Lumateperone for the Treatment of Schizophrenia


Adam M. Kaye: 0000-0002-7224-3322

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Psychopharmacology Bulletin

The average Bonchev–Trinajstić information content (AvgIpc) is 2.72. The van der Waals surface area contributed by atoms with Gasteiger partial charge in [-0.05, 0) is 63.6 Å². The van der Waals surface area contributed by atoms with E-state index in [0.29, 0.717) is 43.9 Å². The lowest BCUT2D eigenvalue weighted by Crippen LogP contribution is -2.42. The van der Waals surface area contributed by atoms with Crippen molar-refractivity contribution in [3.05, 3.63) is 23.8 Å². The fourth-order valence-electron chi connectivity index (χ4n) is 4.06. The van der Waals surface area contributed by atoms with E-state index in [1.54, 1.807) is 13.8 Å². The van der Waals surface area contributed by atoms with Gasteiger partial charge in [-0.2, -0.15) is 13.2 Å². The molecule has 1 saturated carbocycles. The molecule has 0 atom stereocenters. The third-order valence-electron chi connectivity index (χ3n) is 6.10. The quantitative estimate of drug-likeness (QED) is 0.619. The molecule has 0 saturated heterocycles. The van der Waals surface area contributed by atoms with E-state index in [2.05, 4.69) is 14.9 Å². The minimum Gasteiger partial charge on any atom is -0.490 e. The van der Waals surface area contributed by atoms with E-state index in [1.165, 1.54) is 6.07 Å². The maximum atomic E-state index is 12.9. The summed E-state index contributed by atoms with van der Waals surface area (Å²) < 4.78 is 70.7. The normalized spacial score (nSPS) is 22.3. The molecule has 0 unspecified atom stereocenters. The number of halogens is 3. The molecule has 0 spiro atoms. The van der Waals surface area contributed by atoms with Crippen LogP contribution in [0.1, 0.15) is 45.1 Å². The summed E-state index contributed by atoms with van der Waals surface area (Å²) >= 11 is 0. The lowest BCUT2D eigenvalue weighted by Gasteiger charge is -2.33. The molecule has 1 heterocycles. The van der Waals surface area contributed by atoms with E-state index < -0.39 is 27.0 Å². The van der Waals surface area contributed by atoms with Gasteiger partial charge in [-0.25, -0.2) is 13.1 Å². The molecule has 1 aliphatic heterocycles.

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Introduction: Schizophrenia is a severe psychotic disorder that is diagnosed by the presence of hallucinations or delusions along with disorganized speech, disorganized thought, or negative symptoms that are present for at least six months. Roughly 1 in 10,000 people a year are diagnosed with this psychiatric disorder. It is a chronic disorder requiring a lifetime of treatment of which antipsychotics have been the mainstay of this treatment. First-generation antipsychotics have dystonia, parkinsonism, and development of Tardive Dyskinesia as major side effects, and they are also nonspecific in terms of their actions. Second Generation antipsychotics target more specific dopamine and sometimes serotonin receptors with less dystonic side effects; however, there are additional concerns for the development of metabolic syndrome. This review aims to look at new medication on the market, lumateperone, for the treatment of Schizophrenia. Recent studies: In one four week study with 60mg and 120mg of Lumateperone compared, 4mg of Risperdal, and a placebo found that Lumateperone significantly decreased the total Positive and Negative Syndrome Scale (PANSS) from baseline. Safety analysis of this study also found that Lumateperone was not associated with EPS or significant weight gain. Another study found that 42mg of Lumateperone significantly decreased PANSS score over placebo and 28mg of Lumateperone with associated TEAEs of somnolence, sedation, fatigue, and constipation. In an open-label safety, patients were switched from their current antipsychotic to Lumateperone and then switched back to their previous treatment after six weeks. PATIENTS were found to have statistically significant improvements in metabolic parameters, weight, and endocrine parameters, which were all lost when they were switched back to their previous treatment and their schizophrenic symptoms at pre-trial levels or improved them while on Lumateperone. In a continuation of the previous study over 12 months, 4 TEAEs occurred in 5% or more of the participants: diarrhea, dry mouth, weight decrease, and headache. Prolactin, metabolic labs, BMI, and weight all decreased as compared to the standard of care. Pooled studies revealed EPS related TEAEs were less frequent in patients receiving 42 mg lumateperone over Risperdal. Another pooled study looked at the safety profile; they found patients treated with lumateperone, two TEAEs occurred at twice the placebo rate and at a rate of 5% or more: dry mouth (5% vs. 2.2%) and sedation (24.1% vs. 10.0%) though TEAE discontinuation rates were lower than with Risperdal. Summary: Taken together, data from these trials suggest that lumateperone can effectively treat positive symptoms, negative symptoms, and cognitive dysfunction in schizophrenia. Lumateperone entrance to the market introduces an innovative way to treat schizophrenia featuring both a novel mechanism of action and a markedly reduced side effect profile. Further research is needed to determine the efficacy of Lumateperone in treating bipolar disorder in addition to schizophrenia.